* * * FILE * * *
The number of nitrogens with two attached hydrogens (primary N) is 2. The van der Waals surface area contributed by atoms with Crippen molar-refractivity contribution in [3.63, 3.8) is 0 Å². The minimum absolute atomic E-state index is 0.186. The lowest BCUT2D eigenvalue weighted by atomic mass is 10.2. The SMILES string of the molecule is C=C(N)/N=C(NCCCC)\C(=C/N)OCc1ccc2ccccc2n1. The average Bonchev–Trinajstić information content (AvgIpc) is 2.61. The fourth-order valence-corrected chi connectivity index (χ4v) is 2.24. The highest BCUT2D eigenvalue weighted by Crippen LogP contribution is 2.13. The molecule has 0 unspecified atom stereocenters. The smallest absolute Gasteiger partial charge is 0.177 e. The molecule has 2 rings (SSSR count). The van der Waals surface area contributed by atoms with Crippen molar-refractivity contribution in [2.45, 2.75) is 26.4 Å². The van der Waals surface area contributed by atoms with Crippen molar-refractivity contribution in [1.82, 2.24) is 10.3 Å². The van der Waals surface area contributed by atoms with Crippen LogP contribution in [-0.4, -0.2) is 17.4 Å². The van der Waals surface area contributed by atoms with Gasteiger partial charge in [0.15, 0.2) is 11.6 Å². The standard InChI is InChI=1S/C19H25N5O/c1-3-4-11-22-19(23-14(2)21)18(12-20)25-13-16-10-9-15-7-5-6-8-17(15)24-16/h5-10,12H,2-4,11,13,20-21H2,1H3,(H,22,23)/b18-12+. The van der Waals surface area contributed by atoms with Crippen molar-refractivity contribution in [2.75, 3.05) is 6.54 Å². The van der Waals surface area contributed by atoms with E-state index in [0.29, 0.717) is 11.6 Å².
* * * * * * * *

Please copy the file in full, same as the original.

The number of nitrogens with two attached hydrogens (primary N) is 2. The van der Waals surface area contributed by atoms with Crippen molar-refractivity contribution in [3.63, 3.8) is 0 Å². The minimum absolute atomic E-state index is 0.186. The lowest BCUT2D eigenvalue weighted by atomic mass is 10.2. The SMILES string of the molecule is C=C(N)/N=C(NCCCC)\C(=C/N)OCc1ccc2ccccc2n1. The average Bonchev–Trinajstić information content (AvgIpc) is 2.61. The fourth-order valence-corrected chi connectivity index (χ4v) is 2.24. The highest BCUT2D eigenvalue weighted by Crippen LogP contribution is 2.13. The molecule has 0 unspecified atom stereocenters. The smallest absolute Gasteiger partial charge is 0.177 e. The molecule has 2 rings (SSSR count). The van der Waals surface area contributed by atoms with Crippen molar-refractivity contribution in [2.45, 2.75) is 26.4 Å². The van der Waals surface area contributed by atoms with Crippen molar-refractivity contribution in [1.82, 2.24) is 10.3 Å². The van der Waals surface area contributed by atoms with Crippen LogP contribution in [-0.4, -0.2) is 17.4 Å². The van der Waals surface area contributed by atoms with Gasteiger partial charge in [0.15, 0.2) is 11.6 Å². The standard InChI is InChI=1S/C19H25N5O/c1-3-4-11-22-19(23-14(2)21)18(12-20)25-13-16-10-9-15-7-5-6-8-17(15)24-16/h5-10,12H,2-4,11,13,20-21H2,1H3,(H,22,23)/b18-12+. The van der Waals surface area contributed by atoms with Crippen molar-refractivity contribution in [2.75, 3.05) is 6.54 Å². The van der Waals surface area contributed by atoms with E-state index in [0.29, 0.717) is 11.6 Å².